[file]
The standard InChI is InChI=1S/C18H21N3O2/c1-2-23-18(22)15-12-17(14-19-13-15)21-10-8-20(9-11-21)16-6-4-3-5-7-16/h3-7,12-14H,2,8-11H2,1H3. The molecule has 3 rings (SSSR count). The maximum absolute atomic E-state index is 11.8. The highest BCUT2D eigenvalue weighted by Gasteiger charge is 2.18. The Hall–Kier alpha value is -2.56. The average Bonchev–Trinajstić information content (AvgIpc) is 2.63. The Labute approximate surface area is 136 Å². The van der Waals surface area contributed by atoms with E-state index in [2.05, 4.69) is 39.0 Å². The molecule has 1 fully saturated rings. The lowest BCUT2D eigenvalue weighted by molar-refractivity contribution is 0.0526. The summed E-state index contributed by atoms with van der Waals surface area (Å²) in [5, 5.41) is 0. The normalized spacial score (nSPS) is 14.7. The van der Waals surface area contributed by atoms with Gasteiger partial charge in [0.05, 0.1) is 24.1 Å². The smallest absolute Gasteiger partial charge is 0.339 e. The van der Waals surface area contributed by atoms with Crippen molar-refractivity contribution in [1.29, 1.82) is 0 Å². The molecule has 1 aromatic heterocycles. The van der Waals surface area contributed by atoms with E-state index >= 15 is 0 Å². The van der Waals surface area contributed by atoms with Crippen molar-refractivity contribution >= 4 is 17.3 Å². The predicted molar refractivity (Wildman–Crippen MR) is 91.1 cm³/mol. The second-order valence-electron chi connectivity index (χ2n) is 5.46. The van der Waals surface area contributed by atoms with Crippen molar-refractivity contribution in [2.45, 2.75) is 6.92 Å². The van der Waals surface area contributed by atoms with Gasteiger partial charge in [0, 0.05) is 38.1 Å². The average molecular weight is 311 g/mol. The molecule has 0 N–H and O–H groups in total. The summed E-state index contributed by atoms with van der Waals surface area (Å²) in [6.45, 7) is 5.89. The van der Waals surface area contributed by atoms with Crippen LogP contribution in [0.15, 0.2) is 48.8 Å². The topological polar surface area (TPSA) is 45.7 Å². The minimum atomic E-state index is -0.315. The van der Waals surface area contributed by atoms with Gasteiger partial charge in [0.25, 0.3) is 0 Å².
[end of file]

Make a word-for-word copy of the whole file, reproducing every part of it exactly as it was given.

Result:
The standard InChI is InChI=1S/C18H21N3O2/c1-2-23-18(22)15-12-17(14-19-13-15)21-10-8-20(9-11-21)16-6-4-3-5-7-16/h3-7,12-14H,2,8-11H2,1H3. The molecule has 3 rings (SSSR count). The maximum absolute atomic E-state index is 11.8. The highest BCUT2D eigenvalue weighted by Gasteiger charge is 2.18. The Hall–Kier alpha value is -2.56. The average Bonchev–Trinajstić information content (AvgIpc) is 2.63. The Labute approximate surface area is 136 Å². The van der Waals surface area contributed by atoms with E-state index in [2.05, 4.69) is 39.0 Å². The molecule has 1 fully saturated rings. The lowest BCUT2D eigenvalue weighted by molar-refractivity contribution is 0.0526. The summed E-state index contributed by atoms with van der Waals surface area (Å²) in [5, 5.41) is 0. The normalized spacial score (nSPS) is 14.7. The van der Waals surface area contributed by atoms with Gasteiger partial charge in [0.05, 0.1) is 24.1 Å². The smallest absolute Gasteiger partial charge is 0.339 e. The van der Waals surface area contributed by atoms with Crippen molar-refractivity contribution in [1.29, 1.82) is 0 Å². The molecule has 1 aromatic heterocycles. The van der Waals surface area contributed by atoms with E-state index >= 15 is 0 Å². The van der Waals surface area contributed by atoms with Crippen molar-refractivity contribution >= 4 is 17.3 Å². The predicted molar refractivity (Wildman–Crippen MR) is 91.1 cm³/mol. The second-order valence-electron chi connectivity index (χ2n) is 5.46. The van der Waals surface area contributed by atoms with Crippen molar-refractivity contribution in [2.45, 2.75) is 6.92 Å². The van der Waals surface area contributed by atoms with Gasteiger partial charge in [0, 0.05) is 38.1 Å². The average molecular weight is 311 g/mol. The molecule has 0 N–H and O–H groups in total. The summed E-state index contributed by atoms with van der Waals surface area (Å²) in [6.45, 7) is 5.89. The van der Waals surface area contributed by atoms with Crippen LogP contribution in [0.15, 0.2) is 48.8 Å². The topological polar surface area (TPSA) is 45.7 Å². The minimum atomic E-state index is -0.315. The van der Waals surface area contributed by atoms with Gasteiger partial charge in [0.25, 0.3) is 0 Å².